The first half of the year have been characterized by severe volatility in financial markets, largely down to months of wrangling between Greece and its creditors and the ever–present specter of a Federal Reserve rate hike.
Investors have struggled to find portfolio "safe-havens," as most assets have been subject to bouts of selling. Equity markets on both sides of the Atlantic have struggled to find direction, with the likes of the German DAX up over 13 percent on a 6-month view – but down 8 percent quarter-on-quarter.
Yields in the U.S. and Germany have climbed, albeit with intermittent spikes of volatility, despite their traditional safe-haven status in times of economic uncertainty.
At the same time, in emerging markets, Chinese stocks have swung wildly and are currently off around 20 percent from recent 7-year highs.
Wednesday officially marks both the beginning of the third quarter and the second half of the financial calendar and with volatility unlikely to pause soon, fund management chief executives look ahead to the final six months of the year, offering investors their tips on where to look for opportunities and what to steer clear of.
The weakness in Greece has provided investors with a buying opportunity in the U.S., said CEO of Principal Global Investors, Jim McCaughan, particularly for small- and mid-cap companies.
"I like small- and mid-cap, because its domestic earnings and domestic U.S. economy that is doing well. If I look at the global companies, they will continue to suffer from foreign exchange headwinds and the global slowdown. But the U.S. domestics look pretty good," McCaughan told CNBC at the sidelines of a fund management conference in Monaco.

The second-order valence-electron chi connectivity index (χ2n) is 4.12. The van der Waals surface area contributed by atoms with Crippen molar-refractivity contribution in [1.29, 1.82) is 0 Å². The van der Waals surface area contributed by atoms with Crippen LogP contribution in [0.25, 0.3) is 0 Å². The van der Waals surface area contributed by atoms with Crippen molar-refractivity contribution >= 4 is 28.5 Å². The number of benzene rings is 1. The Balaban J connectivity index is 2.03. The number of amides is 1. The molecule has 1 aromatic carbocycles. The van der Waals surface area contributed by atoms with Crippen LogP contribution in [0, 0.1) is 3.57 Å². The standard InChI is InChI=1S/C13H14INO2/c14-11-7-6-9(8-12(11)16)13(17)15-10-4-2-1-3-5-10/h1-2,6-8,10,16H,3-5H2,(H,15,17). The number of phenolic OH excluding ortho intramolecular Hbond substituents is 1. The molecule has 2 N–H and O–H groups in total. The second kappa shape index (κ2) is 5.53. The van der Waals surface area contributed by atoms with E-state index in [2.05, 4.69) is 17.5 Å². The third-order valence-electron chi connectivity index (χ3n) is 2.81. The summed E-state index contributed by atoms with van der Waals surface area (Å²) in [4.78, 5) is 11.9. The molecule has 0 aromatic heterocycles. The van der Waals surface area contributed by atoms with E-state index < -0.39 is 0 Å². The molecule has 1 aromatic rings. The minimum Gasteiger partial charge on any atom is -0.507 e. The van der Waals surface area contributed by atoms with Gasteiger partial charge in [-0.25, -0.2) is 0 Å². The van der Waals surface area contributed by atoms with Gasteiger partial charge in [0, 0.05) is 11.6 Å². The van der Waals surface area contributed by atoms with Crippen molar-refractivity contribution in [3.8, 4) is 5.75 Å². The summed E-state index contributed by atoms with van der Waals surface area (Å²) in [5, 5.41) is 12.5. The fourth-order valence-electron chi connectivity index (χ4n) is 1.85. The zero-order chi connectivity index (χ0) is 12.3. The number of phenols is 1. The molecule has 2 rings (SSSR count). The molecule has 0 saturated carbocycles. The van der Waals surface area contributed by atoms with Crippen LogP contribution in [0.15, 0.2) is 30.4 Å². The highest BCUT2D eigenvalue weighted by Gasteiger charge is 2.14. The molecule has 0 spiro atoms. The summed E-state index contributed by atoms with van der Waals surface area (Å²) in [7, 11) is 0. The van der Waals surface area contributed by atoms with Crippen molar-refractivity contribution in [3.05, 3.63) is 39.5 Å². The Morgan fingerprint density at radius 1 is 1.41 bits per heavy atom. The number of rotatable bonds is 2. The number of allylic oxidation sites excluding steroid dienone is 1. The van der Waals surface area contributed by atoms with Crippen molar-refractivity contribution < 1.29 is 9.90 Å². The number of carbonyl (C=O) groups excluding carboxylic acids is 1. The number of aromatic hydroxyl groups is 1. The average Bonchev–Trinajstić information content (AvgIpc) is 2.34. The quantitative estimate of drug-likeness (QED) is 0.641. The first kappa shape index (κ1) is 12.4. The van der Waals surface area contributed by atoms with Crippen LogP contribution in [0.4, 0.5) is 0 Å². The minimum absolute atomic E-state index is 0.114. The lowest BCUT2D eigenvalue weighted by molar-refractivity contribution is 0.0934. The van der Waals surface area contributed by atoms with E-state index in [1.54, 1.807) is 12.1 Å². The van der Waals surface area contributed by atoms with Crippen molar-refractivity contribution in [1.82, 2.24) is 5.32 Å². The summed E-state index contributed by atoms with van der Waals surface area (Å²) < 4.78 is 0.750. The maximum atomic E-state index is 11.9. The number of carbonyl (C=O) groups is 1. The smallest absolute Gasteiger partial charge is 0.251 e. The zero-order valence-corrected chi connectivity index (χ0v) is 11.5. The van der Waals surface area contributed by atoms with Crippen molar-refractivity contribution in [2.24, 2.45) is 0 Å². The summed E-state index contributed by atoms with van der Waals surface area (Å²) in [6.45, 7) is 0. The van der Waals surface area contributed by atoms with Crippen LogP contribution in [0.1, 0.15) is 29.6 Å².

In terms of valuations, he said relative to the 10-year U.S. Treasury, the looked good value.
Financial stocks are also worth taking a look at, according to the chief investment officer of global equities at Allianz Global Investors, Lucy Macdonald.
"I wouldn't necessarily be leaping into Greek banks at the moment, but some stock prices could be affected, while in fact the underlying businesses are not going to be affected," Macdonald told CNBC.
"So something like a UBS, in wealth management which is not really in the center of any of these risks, should be quite interesting in this environment," she added, also speaking from Monaco.
In an environment where interest rates are rising, investors should be very wary of exposing themselves to the currencies, bonds and equities of the so-called "fragile five" countries – or Brazil, South Africa, Indonesia, India and Turkey, MENA Capital CEO, Slim Feriani warned.
In May 2013, after the mere suggestion of a reduction in asset purchases by then-U.S. Federal Reserve Chairman Ben Bernanke, panic spread in bond markets all over the world, in what became known as the "taper tantrum."
"The fragile five and broader emerging markets – they can't avoid it (another taper tantrum)," Feriani told CNBC.
"I think we have had test one, which we had when the Fed started to unwind its own experiment. But we are in unchartered territory, so while 25 basis points (the Fed's first expected interest rate rise) is nothing, it is really the direction of it—where it's going and how big the hikes will be."
The global bond market could face intensified pressure as a result of the movement in central bank interest rates, so high yield bonds (bonds with credit ratings lower than investment grade) are vulnerable, Hendrik du Toit, CEO of Investec Asset Management, told CNBC at the conference.
"Do not confuse high yield, with sustainable yield and make sure your income stream is sustainable and will survive a withdrawal of quantitative easing," he said.
"I don't think there is necessarily a bubble, but a vulnerability given investor expectations and the reality on the ground. If you have large amounts of money being withdrawn in fear, then any asset market can collapse. If you look at bubbles, what really is overvalued is high quality government bonds, but we don't expect any immediate issue there," du Toit added.
China had got firmly into a bubble reminiscent of the 1999 internet boom in the U.S., McCaughan said, but the amount of liquidity chasing Chinese equities made it a "wild card".
"The wild card out there is, do the professional investors, the Western investors get more into China – they are very underweighted there," he said.
"If MSCI and FTSE continue with the gradual moves to get them into the indexes there, then I think the Western investors will have to increase. So I don't think it's a buy yet, I don't think it's gone down enough out of bubble territory , but China is one of the big wild cards that need to watched in world equity markets."